Montana Lawmakers Dismisses Rep. Tony Belcourt's Blackjack Bill

A Montana Representative was hoping to promote a bill that would permit blackjack in Montana but it was not endorsed by other state officials. The Senate Finance and Claims committee decided against the proposal that would approve blackjack in Montana on April 29th, 2011. Rep. Belcourt said that blackjack tax earnings will be allocated for "disabled and poor persons". The proposal, which was sponsored by Rep. Tony Belcourt, plans to allow blackjack in the state in order to prevent blackjack money from residents from leaving Montana. No one testified in favor of the proposal despite the state of Montana being well-known to have more blackjack enthusiasts per square mile compared with other US states. Rep. Belcourt said that he owns a bar and he has seen his business earnings dropped after the smoking ban was enforced in 2009. He said that his blackjack proposal is a tool that will help businesses like his stay viable during the economic crisis and will help the state provide basic services. A known gaming expansion critic, Sue Rolfing, who has blocked the issue for more than twenty years, criticized Rep. Belcourt's proposal as a big gaming expansion bill that is disguising as a social services funding proposal. She added that by 2015, the blackjack proposal would only produce $98,838 dollars for disabled and poor individuals. The first of the five brothers that are not in favor of Rep. Belcourt's proposal and an owner of six pubs and gaming establishments in Montana, Douglas Palagi, said that the proposal is biased against individuals who are small business owners like himself. Douglas Palagi added that he owns six pubs and mini-casinos that offer just three hundred video poker machines and he has no space to install blackjack tables. Tony Palagi, Douglas Palagi's brother and owner of gaming facilities in Cut Bank and Great Falls, said that Rep. Belcourt's blackjack proposal will only affect the balance of the gaming landscape in Montana.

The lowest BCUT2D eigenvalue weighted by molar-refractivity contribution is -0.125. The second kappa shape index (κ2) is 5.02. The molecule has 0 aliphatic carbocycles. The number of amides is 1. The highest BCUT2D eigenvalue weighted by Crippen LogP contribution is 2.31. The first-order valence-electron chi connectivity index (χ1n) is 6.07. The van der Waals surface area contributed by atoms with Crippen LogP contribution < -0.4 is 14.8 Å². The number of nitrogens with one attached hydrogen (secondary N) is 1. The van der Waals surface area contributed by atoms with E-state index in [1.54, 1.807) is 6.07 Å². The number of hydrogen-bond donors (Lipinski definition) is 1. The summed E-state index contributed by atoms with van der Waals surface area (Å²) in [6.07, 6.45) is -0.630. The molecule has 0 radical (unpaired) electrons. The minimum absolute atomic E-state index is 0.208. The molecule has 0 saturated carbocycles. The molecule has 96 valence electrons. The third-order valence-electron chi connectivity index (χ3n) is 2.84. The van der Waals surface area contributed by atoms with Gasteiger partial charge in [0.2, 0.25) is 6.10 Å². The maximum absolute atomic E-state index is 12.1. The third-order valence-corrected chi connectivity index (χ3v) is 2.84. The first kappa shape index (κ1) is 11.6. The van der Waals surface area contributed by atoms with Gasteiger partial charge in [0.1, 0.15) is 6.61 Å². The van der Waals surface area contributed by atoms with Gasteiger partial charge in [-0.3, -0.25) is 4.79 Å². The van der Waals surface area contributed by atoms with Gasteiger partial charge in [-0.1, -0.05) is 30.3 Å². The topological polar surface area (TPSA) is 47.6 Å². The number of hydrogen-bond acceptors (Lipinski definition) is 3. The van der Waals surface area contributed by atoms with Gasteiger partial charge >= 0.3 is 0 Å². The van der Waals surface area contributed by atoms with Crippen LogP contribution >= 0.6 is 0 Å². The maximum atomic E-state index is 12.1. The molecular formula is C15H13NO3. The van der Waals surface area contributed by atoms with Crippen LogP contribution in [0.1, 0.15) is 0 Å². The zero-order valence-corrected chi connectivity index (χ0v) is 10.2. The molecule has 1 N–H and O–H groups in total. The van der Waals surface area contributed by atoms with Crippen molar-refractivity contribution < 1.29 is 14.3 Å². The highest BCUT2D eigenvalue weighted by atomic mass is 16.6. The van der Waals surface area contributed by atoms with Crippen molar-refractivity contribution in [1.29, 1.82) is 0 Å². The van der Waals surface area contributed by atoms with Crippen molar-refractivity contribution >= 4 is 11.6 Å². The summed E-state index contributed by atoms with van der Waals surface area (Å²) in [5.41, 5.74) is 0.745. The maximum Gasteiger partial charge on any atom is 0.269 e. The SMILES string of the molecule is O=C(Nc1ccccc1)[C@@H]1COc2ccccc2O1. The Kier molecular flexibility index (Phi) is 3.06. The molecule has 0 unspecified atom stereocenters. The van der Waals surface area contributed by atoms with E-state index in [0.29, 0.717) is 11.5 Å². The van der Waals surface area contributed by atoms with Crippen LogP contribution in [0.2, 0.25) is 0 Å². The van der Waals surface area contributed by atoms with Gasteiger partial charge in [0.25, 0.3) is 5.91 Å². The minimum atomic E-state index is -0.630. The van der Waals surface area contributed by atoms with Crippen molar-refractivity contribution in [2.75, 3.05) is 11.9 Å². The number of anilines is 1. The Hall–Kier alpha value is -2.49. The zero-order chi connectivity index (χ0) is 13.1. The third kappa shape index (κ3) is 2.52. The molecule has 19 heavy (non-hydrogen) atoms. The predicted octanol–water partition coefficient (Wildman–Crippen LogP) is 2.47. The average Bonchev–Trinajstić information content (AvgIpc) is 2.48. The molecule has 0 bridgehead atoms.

31 2011